At 360 Anesthesia, patients are at the heart of everything we do.
We’re committed to providing individualized, quality patient care and we stay involved at
every step of the patient care process. We understand surgery is a stressful experience, and
our goal is to help our patients become more prepared and relaxed before surgery.
To help educate and guide you through the process, we compiled a list of answers to the most frequently asked questions about anesthesia for surgery.
If you would like more information, please visit the link to the patient education section of the American Society of Anesthesiologists website.
Frequently Asked Questions
What are the different types of Anesthesia?
- Local Anesthesia
In local anesthesia, an anesthetic drug is injected into the tissue to numb the specific location of your body having minor surgery (for example, the hand or foot).
- Regional Anesthesia
In regional anesthesia, your anesthesia provider injects anesthetics near a cluster of nerves to numb the area of your body that requires surgery. This injection will numb nerves in a large part of your body, so you do not feel the surgery take place. There are several kinds of regional anesthesia, but spinal anesthesia and epidural anesthesia are the most common. These are typically used during childbirth and prostate surgery.
- General Anesthesia
General anesthesia allows for patients to be unconscious, unaware, and insensitive to pain during surgery. General anesthesia is administered as either an inhaled gas or through a vein (IV). Your anesthesia provider will carefully monitor and control your breathing, heart function, and how deeply you are asleep during the procedure using sophisticated equipment.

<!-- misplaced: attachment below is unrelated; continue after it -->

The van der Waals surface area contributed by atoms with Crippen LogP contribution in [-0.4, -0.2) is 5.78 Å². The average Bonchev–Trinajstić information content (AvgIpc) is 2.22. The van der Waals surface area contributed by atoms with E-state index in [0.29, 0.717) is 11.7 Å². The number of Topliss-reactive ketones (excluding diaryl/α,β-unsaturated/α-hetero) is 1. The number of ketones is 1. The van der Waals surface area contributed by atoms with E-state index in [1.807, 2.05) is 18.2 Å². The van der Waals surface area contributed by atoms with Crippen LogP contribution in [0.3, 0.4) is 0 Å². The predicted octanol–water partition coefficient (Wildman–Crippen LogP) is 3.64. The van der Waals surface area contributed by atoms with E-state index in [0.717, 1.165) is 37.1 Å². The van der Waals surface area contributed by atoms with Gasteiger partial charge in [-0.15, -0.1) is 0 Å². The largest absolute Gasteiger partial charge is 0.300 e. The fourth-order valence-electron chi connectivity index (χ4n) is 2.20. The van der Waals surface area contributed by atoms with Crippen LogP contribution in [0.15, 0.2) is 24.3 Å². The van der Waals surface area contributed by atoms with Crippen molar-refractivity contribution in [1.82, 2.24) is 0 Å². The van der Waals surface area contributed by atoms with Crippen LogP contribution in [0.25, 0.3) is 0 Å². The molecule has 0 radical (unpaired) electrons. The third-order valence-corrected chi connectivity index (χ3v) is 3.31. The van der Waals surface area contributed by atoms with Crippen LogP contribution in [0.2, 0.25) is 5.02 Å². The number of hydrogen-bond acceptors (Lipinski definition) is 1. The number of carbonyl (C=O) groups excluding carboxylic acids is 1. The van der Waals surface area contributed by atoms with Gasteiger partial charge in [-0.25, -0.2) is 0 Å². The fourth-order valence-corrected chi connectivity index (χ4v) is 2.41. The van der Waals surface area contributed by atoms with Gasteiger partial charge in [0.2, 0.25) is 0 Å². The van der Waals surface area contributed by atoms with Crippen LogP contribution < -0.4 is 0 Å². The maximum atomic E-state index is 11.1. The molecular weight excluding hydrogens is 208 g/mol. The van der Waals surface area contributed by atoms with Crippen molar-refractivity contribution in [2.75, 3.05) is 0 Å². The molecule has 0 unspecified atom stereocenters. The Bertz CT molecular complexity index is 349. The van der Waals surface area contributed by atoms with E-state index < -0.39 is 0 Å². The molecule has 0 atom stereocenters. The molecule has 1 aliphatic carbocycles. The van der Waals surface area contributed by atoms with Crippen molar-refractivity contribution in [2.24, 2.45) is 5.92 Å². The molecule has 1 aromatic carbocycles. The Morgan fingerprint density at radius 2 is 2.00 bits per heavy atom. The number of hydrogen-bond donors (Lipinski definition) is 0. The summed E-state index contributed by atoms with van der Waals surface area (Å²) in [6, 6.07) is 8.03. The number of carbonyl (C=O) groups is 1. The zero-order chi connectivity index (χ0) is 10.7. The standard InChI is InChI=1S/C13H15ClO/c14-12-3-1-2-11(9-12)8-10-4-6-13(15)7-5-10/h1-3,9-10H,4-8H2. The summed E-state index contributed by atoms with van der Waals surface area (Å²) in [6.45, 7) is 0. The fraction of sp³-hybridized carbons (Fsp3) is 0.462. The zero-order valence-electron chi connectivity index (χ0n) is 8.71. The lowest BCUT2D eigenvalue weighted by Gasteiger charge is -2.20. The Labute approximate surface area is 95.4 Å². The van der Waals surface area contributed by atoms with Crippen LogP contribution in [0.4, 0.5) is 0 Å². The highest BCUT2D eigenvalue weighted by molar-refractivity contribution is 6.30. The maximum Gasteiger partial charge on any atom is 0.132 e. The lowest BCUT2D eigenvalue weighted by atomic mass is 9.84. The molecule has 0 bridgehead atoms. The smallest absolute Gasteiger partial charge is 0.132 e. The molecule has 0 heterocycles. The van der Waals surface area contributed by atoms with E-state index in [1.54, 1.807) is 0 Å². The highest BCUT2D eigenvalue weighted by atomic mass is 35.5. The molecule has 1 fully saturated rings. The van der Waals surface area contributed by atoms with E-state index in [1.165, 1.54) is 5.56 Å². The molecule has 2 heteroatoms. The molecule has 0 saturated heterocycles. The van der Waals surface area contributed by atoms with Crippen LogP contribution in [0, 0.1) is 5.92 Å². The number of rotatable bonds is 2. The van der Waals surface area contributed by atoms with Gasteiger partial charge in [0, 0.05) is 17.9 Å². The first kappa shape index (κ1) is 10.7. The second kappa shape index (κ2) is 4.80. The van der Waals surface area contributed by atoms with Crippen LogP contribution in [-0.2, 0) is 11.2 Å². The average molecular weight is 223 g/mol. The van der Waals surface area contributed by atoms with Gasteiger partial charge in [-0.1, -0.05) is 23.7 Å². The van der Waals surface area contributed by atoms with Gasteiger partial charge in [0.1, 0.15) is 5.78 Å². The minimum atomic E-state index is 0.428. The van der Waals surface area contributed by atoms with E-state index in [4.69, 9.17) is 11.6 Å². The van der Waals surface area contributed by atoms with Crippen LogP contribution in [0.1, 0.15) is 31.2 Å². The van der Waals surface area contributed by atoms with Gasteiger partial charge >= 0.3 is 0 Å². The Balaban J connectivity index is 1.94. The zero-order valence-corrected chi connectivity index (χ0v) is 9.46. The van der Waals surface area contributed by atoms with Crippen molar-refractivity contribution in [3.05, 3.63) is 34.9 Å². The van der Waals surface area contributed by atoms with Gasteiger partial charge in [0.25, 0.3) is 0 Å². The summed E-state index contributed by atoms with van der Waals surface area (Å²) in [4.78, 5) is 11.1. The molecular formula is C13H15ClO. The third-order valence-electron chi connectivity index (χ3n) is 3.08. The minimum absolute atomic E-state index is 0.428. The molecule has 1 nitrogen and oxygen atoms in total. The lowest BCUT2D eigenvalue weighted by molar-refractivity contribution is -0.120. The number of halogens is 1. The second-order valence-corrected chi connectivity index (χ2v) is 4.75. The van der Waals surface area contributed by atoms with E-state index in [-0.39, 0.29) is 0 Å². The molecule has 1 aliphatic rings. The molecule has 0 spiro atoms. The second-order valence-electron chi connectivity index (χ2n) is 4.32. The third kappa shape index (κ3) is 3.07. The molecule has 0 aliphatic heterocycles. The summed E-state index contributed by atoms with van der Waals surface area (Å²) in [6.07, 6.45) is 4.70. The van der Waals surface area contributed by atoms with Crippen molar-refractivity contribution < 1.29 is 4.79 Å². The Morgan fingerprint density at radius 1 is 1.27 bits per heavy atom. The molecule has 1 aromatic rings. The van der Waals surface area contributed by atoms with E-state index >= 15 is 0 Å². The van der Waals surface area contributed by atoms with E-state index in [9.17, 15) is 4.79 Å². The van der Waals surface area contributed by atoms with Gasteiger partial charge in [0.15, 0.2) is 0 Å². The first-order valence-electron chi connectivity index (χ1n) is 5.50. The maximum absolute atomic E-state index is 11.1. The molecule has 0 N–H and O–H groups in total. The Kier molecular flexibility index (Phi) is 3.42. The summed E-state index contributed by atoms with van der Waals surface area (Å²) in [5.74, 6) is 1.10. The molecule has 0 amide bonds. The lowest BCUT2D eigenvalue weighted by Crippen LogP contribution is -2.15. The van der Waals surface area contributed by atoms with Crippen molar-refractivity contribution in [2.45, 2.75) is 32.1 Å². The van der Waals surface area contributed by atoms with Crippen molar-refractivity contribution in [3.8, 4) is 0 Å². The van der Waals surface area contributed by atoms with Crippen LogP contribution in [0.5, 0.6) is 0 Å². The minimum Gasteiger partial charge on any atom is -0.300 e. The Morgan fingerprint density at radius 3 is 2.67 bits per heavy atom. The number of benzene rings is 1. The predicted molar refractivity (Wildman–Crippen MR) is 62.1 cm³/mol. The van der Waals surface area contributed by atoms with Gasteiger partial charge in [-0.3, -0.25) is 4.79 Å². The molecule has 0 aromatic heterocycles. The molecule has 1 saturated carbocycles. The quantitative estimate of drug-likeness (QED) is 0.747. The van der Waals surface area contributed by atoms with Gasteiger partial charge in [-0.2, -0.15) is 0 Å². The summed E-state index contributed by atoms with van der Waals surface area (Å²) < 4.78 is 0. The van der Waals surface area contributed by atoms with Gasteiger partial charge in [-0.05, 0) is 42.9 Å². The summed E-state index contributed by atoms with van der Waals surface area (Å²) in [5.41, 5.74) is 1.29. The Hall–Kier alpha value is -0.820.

There are many benefits to general anesthesia including:
- Allows for the anesthesia provider to control your breathing more easily
- Can be used with muscle relaxants to keep you very still during certain procedures
- Puts you to sleep so you will not be aware of anything or feel pain during surgery
After surgery, your provider will reverse the process, and you will regain consciousness in the recovery room.
Can I eat or drink before surgery?
The general rule is to stop eating all foods eight hours before surgery and to stop drinking clear liquids two hours before surgery. Clear liquids include water, juice, and coffee or tea without milk.
You may get different instructions from your care team about when to stop eating and drinking depending on your health and the type of surgery. Always follow the instructions that your doctor gives you. Otherwise, your surgery may be delayed or rescheduled.
What are the risks of anesthesia?
All operations and all anesthesia procedures have some risks associated with them. These risks depend upon many factors, including the type of surgery and the patient’s medical condition. Fortunately, adverse events are very rare. Anesthesia providers help lower these risks by examining your medical history and conducting a health assessment before surgery, and by monitoring and supervising your care during and after surgery.
How do I prepare for surgery?
Prior to or on the day of your procedure, an anesthesia provider will evaluate your medical condition, including your medical history and current medications. It is extremely important that you follow all directions regarding which medications you should or should not take before your surgical procedure, as well as fasting instructions.
Please tell your anesthesia provider if you or a family member has ever had problems with anesthesia in the past (this includes any history of nausea or vomiting).
Be sure to have a responsible adult with you at the facility to drive you home after the procedure.